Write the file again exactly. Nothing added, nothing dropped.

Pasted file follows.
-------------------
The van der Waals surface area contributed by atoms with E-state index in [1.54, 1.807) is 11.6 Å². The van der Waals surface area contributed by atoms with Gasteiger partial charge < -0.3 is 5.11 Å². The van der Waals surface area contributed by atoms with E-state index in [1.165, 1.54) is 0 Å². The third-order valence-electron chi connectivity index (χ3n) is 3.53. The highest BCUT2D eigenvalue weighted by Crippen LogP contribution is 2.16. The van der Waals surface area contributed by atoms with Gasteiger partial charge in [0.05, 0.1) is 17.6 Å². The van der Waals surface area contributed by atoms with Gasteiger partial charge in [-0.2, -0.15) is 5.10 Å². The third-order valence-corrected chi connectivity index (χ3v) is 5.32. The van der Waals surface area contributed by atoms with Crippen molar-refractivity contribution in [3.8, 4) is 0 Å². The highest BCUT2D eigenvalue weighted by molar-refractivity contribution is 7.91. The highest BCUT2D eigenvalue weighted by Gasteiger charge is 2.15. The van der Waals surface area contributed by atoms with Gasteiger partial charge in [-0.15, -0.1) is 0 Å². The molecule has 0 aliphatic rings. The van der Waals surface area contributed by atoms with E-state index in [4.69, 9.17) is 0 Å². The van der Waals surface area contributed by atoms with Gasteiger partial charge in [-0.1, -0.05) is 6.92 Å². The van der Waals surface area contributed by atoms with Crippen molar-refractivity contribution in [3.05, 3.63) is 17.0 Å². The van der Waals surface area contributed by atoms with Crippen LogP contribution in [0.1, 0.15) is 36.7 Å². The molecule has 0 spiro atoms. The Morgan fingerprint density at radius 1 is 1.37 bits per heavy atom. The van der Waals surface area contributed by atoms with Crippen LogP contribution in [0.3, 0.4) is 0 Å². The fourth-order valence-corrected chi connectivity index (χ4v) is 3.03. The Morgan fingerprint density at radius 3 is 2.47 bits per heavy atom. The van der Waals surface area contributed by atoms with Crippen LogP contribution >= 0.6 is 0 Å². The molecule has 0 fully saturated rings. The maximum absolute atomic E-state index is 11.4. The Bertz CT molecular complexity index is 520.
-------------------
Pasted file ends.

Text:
The van der Waals surface area contributed by atoms with E-state index in [1.54, 1.807) is 11.6 Å². The van der Waals surface area contributed by atoms with Gasteiger partial charge < -0.3 is 5.11 Å². The van der Waals surface area contributed by atoms with E-state index in [1.165, 1.54) is 0 Å². The third-order valence-electron chi connectivity index (χ3n) is 3.53. The highest BCUT2D eigenvalue weighted by Crippen LogP contribution is 2.16. The van der Waals surface area contributed by atoms with Gasteiger partial charge in [0.05, 0.1) is 17.6 Å². The van der Waals surface area contributed by atoms with Gasteiger partial charge in [-0.2, -0.15) is 5.10 Å². The third-order valence-corrected chi connectivity index (χ3v) is 5.32. The van der Waals surface area contributed by atoms with Crippen molar-refractivity contribution in [3.8, 4) is 0 Å². The highest BCUT2D eigenvalue weighted by molar-refractivity contribution is 7.91. The highest BCUT2D eigenvalue weighted by Gasteiger charge is 2.15. The van der Waals surface area contributed by atoms with Gasteiger partial charge in [-0.15, -0.1) is 0 Å². The molecule has 0 aliphatic rings. The van der Waals surface area contributed by atoms with E-state index in [4.69, 9.17) is 0 Å². The van der Waals surface area contributed by atoms with Gasteiger partial charge in [-0.1, -0.05) is 6.92 Å². The van der Waals surface area contributed by atoms with Crippen molar-refractivity contribution in [3.05, 3.63) is 17.0 Å². The van der Waals surface area contributed by atoms with Crippen LogP contribution in [0.1, 0.15) is 36.7 Å². The molecule has 0 spiro atoms. The Morgan fingerprint density at radius 1 is 1.37 bits per heavy atom. The van der Waals surface area contributed by atoms with Crippen LogP contribution in [0.3, 0.4) is 0 Å². The fourth-order valence-corrected chi connectivity index (χ4v) is 3.03. The Morgan fingerprint density at radius 3 is 2.47 bits per heavy atom. The van der Waals surface area contributed by atoms with Crippen LogP contribution >= 0.6 is 0 Å². The molecule has 0 fully saturated rings. The maximum absolute atomic E-state index is 11.4. The Bertz CT molecular complexity index is 520.